Charlie stiffened in his seat, and then began to melt with pure fright. He took up his empty glass with a shaking hand and drank a long drink out of it. It didn't take much observation to see that he had had the jolt he wanted, and was going to be a whole heap less jaunty and metropolitan from now on. In fact, the way he looked, I should say he had finished with metropolitan jauntiness for the rest of his life.

'I'll take her home tomorrow,' he said. 'But--will she come?'

'That's up to you. If you can persuade her--Here she is now. I should start at once.'

Mrs Charlie, carrying the cup, came to the table. I was wondering what would be the first thing she would say. If it had been Charlie, of course he'd have said, 'This is the life!' but I looked for something snappier from her. If I had been in her place there were at least ten things I could have thought of to say, each nastier than the other.

She sat down and put the cup on the table. Then she gave the cup a long look. Then she drew a deep breath. Then she looked at Charlie.

'Oh, Charlie, dear,' she said, 'I do wish I'd been dancing with you!'

Well, I'm not sure that that wasn't just as good as anything I would have said. Charlie got right off the mark. After what I had told him, he wasn't wasting any time.

'Darling,' he said, humbly, 'you're a wonder! What will they say about this at home?' He did pause here for a moment, for it took nerve to say it; but then he went right on. 'Mary, how would it be if we went home right away--first train tomorrow, and showed it to them?'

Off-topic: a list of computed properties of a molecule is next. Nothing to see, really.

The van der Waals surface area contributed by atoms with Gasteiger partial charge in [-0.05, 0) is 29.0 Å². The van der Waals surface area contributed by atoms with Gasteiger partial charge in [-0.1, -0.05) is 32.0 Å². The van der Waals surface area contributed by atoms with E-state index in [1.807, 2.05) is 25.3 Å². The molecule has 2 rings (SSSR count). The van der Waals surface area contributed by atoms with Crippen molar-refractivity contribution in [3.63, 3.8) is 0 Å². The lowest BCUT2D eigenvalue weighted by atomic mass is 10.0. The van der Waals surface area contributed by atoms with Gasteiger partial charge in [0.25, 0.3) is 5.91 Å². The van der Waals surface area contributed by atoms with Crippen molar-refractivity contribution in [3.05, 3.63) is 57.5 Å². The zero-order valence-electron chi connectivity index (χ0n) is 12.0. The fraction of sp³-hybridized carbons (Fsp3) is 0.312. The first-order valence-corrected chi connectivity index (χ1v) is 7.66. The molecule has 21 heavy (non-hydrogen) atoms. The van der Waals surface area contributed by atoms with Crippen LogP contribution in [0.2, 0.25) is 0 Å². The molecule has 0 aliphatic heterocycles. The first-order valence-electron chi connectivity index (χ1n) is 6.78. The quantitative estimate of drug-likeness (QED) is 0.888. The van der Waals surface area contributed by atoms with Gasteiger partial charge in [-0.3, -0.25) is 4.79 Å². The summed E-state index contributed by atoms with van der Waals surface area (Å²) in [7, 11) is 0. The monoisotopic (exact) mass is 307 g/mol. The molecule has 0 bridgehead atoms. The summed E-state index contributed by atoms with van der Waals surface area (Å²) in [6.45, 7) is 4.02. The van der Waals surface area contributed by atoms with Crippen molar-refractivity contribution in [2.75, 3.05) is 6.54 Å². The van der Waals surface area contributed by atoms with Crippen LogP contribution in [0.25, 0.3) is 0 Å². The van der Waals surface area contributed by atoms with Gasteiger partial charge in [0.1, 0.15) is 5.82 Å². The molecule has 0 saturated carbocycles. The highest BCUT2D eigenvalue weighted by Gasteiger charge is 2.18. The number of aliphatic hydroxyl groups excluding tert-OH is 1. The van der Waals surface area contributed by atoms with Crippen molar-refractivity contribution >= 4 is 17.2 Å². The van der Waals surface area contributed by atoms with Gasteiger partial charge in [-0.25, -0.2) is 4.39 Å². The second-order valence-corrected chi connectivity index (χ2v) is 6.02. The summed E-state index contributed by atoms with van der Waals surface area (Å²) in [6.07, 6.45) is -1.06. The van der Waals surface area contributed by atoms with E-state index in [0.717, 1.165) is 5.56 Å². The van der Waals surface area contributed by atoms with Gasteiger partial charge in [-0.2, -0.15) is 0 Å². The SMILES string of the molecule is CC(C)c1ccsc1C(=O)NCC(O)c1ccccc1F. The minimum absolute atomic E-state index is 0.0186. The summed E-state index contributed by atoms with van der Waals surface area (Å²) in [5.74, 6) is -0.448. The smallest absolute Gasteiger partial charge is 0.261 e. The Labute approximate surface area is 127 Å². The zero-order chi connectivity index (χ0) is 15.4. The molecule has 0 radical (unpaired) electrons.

'Oh, Charlie!' she said.

His face lit up as if somebody had pulled a switch.

'You will? You don't want to stop on? You aren't wild about New York?'

'If there was a train,' she said, 'I'd start tonight. But I thought you loved the city so, Charlie?'

He gave a kind of shiver. 'I never want to see it again in my life!' he said.

'You'll excuse me,' I said, getting up, 'I think there's a friend of mine wants to speak to me.'

And I crossed over to where Izzy had been standing for the last five minutes, making signals to me with his eyebrows.

You couldn't have called Izzy coherent at first. He certainly had trouble with his vocal chords, poor fellow. There was one of those African explorer men used to come to Geisenheimer's a lot when he was home from roaming the trackless desert, and he used to tell me about tribes he had met who didn't use real words at all, but talked to one another in clicks and gurgles. He imitated some of their chatter one night to amuse me, and, believe me, Izzy Baermann started talking the same language now. Only he didn't do it to amuse me.